After completing your prescribed dose of antibiotics, your infection should clear up, but you’ll start to feel better after a few days of treatment. Make sure you take the full course of antibiotics and maintain proper care of your piercing throughout the antibiotic process.
If your piercing remains infected after finishing the antibiotic course, return to your doctor for follow-up care.
Photos of My Infected DaithClick thumbnail to view full-size
As mentioned above, unfortunately my daith piercing got infected mere days after having it done. I admit that the infection was likely due to my own improper care, because it was only after several days of habitually touching it when I started to notice it swelling, feeling hot to the touch, and eventually oozing a yellow discharge (disgusting, I know!).
I went to my GP within a few days and she prescribed me with a dose of antibiotics. It took a few days for the infection to clear up, but in the meantime, I treated the infection with warm compresses and salt water soaks.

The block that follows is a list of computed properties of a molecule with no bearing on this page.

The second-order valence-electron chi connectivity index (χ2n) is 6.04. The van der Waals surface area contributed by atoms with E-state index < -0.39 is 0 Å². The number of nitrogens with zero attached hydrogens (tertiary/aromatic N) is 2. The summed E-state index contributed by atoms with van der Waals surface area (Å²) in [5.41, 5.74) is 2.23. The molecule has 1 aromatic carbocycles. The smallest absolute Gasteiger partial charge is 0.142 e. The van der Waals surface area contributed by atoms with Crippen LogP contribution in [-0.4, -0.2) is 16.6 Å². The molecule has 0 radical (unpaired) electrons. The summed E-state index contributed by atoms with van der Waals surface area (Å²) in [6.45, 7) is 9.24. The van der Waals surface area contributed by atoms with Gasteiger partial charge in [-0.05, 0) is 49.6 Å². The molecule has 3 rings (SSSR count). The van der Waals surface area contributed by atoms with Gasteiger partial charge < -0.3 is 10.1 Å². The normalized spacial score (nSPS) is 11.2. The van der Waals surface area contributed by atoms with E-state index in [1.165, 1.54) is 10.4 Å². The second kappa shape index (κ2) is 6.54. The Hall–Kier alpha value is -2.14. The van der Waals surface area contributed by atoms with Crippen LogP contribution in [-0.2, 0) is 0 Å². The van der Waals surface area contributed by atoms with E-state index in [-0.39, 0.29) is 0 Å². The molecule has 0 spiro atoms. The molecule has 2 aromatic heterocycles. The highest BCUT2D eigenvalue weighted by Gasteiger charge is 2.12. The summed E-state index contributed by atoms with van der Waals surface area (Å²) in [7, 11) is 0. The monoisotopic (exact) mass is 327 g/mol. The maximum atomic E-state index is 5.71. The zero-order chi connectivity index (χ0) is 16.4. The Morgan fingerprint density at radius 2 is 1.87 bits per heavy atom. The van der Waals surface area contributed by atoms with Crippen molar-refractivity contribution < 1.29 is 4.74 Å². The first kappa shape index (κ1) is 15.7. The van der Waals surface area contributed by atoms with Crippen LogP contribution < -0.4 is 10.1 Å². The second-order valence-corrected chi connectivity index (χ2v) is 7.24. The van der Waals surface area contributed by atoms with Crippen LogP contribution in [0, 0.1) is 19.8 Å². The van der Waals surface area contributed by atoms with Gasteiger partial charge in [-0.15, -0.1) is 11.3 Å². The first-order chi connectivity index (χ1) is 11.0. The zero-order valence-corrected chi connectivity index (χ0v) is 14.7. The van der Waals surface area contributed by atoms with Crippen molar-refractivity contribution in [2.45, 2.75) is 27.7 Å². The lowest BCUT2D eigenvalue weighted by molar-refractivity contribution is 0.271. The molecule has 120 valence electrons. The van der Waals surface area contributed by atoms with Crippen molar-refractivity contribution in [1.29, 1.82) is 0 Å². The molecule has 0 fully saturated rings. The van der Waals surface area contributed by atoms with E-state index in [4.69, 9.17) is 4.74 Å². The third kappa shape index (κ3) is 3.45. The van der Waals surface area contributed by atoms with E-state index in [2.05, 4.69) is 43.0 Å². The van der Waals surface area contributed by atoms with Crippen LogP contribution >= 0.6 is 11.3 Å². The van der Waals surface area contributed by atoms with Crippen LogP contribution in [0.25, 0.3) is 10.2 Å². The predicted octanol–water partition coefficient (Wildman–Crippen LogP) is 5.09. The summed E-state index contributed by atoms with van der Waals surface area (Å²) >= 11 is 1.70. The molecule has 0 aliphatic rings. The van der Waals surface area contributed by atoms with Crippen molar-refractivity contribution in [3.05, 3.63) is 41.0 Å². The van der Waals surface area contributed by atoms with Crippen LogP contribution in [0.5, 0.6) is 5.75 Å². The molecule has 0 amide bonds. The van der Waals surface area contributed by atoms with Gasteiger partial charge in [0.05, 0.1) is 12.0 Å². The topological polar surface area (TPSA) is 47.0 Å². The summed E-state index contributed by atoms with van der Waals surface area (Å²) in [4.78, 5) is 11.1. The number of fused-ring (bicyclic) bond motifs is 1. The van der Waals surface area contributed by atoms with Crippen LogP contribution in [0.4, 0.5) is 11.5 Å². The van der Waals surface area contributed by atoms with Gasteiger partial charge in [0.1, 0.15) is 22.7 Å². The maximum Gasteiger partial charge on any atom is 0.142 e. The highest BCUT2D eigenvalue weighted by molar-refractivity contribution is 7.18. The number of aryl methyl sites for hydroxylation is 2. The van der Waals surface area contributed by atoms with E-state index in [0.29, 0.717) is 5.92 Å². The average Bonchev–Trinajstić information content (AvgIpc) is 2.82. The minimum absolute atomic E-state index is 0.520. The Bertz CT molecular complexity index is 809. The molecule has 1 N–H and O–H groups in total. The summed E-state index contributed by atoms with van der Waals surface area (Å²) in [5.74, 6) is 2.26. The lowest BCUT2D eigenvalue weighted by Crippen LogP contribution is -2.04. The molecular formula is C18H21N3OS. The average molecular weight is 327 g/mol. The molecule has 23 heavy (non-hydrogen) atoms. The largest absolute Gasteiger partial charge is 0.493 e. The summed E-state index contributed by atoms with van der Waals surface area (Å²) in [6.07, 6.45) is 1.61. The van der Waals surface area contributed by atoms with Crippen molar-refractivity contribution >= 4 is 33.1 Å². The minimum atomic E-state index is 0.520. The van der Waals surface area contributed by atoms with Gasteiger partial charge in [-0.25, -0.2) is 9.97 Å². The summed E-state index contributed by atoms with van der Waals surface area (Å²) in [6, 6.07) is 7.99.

How Long Might an Infection Delay Healing?
It took about two months for my piercing to heal, including the roughly 2 weeks that I battled the infection. Now that it’s healed and pain-free, I can say it was completely worth the experience, as the daith is such a unique and beautiful piercing!
This content is accurate and true to the best of the author’s knowledge and does not substitute for diagnosis, prognosis, treatment, prescription, and/or dietary advice from a licensed health professional. Drugs, supplements, and natural remedies may have dangerous side effects. If pregnant or nursing, consult with a qualified provider on an individual basis. Seek immediate help if you are experiencing a medical emergency.
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© 2019 Brittany Brown